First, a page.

Pasta Gamberi

Disliked eating pasta. Bolognese is often eaten in Malaysia and often it comes with sour tomato paste, cheese, cheese and more cheese. Otherwise carbonara was also quite popular, thick cream mix with thick cream.

Freddie was probably the first friend who made the more authentic pasta bolognese and I thought it was quite yummy and I would like to make these myself. Upon asking him how and what was the secret, he said to me – fresh ingredients, nothing comes from the can or pre-bottled bolognese sauce. So I tried a few times and some times it is tasty, some times it doesn’t exactly come out how I like.

Pasta Gamberi

Pasta Gamberi

Second time I got WOW effect with pasta was when Willem made me the Pasta Gamberi. It was the type of pasta that I like – the true Italian pasta without the American accent.

In December 2010, we made a trip to Palermo. The spaghetti vongole, aglio e olio… the food looks so simple and basic yet is super delicious. Soon I discovered they are pretty easy to make.

Ingredients (for 2 persons):

  • 10 Prawns – if you can get fresh with shells and heads, that would be nice. In
    Maastricht, it’s not easy and extremely expensive to get fresh prawns unlike in Singapore/Malaysia so I been eating frozen prawns, quite ok also
  • Barilla No.5

    Barilla No.5

    140 gram Spaghetti – try Barilla No.5, good quality spaghetti is important to make your food taste good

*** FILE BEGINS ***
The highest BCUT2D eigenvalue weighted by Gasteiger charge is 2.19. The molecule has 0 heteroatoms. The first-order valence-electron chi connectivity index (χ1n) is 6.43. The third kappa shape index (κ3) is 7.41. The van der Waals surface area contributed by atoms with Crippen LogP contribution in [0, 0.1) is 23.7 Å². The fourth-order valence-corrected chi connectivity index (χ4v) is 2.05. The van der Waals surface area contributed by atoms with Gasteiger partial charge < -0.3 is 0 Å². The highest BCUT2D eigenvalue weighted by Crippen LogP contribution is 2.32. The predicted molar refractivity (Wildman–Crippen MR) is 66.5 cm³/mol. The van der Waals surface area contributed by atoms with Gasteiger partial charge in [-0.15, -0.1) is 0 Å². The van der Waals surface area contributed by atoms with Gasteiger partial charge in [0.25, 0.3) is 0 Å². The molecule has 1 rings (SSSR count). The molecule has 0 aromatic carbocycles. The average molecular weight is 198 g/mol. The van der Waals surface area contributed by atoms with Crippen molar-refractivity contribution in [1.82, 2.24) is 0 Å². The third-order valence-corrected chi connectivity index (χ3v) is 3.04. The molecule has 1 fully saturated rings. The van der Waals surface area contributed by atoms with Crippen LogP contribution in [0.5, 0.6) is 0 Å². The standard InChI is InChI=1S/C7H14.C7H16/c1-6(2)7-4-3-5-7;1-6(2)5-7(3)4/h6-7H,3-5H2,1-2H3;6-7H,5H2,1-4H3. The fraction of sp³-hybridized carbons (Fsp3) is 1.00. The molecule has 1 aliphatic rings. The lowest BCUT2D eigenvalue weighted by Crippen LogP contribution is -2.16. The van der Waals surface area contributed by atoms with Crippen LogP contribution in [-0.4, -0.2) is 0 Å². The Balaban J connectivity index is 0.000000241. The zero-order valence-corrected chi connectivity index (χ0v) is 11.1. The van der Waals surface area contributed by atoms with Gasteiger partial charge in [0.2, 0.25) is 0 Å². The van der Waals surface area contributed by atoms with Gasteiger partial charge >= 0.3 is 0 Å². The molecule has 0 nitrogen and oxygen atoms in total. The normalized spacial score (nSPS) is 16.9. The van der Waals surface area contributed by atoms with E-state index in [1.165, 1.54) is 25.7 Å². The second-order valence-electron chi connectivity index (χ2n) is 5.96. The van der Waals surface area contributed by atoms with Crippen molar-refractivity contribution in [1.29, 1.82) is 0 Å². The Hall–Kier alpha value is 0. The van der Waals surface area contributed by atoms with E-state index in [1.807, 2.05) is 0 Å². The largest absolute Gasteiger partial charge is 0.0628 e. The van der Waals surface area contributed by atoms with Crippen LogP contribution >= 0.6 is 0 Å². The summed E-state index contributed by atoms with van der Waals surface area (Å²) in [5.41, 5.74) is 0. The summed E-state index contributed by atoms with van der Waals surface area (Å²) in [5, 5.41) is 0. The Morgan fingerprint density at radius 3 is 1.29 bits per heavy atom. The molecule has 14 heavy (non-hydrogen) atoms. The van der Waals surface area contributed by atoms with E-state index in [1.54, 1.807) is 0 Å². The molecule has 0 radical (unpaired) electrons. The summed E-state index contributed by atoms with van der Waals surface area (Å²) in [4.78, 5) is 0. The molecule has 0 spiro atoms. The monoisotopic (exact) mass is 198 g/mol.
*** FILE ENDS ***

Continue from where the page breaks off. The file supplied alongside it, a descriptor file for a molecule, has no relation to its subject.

• 4 big ripe tomatoes – cut into dice. Get some juicy fresh red tomatoes, avoid the sour ones. If you can find those with the vine still attached, good, 6-8 medium size tomatoes
  • Italian basil – Fresh leafs, a handful
  • Garlic – 6 cloves, chopped finely
  • Salt – 2 tablespoon
  • Olive oil – Good quality olive oil helps your cooking taste better!
  • Shallots (optional) – 2, chopped finely. I like my Gamberi with shallot while Willem prefers the original recipe without them
  • 1/2 glass white wine (optional) – If it’s not good for drinking, it’s not fit for cooking too

Peel the prawns shells and head, I keep them to add fragrance to my oil but if you can’t be bothered to, don’t need to do the same. Clean the prawns and remove the “intestine” from the back, if you do not know how, youtube “how to clean prawns” and you will see 500 different videos showing you how.

For presentation purposes, some people like to cook the prawns in whole, personally I prefer to cut them in half so that I feel like I get more prawns in my pasta.

Pasta Gamberi

Garlic, shallot (which was not used this time) and prawns in the olive oil being cooked

Heat up some olive oil in the pan and throw in the prawns heads and shells. When they turn red and you think you have gotten all the “juice” out of them, discard the shells and heads, leave the olive oil in the pan. Lower the heat with the same oil (you will now smell the fragrance from the prawns), put in the garlic and shallots, stir for about 90 seconds, add half a glass of wine into the sauce and let it evaporate. Add the tomatoes, keep stirring until they are all soften – you can cover the pan for a few minutes so you will keep the moist. The tomatoes skin will come off.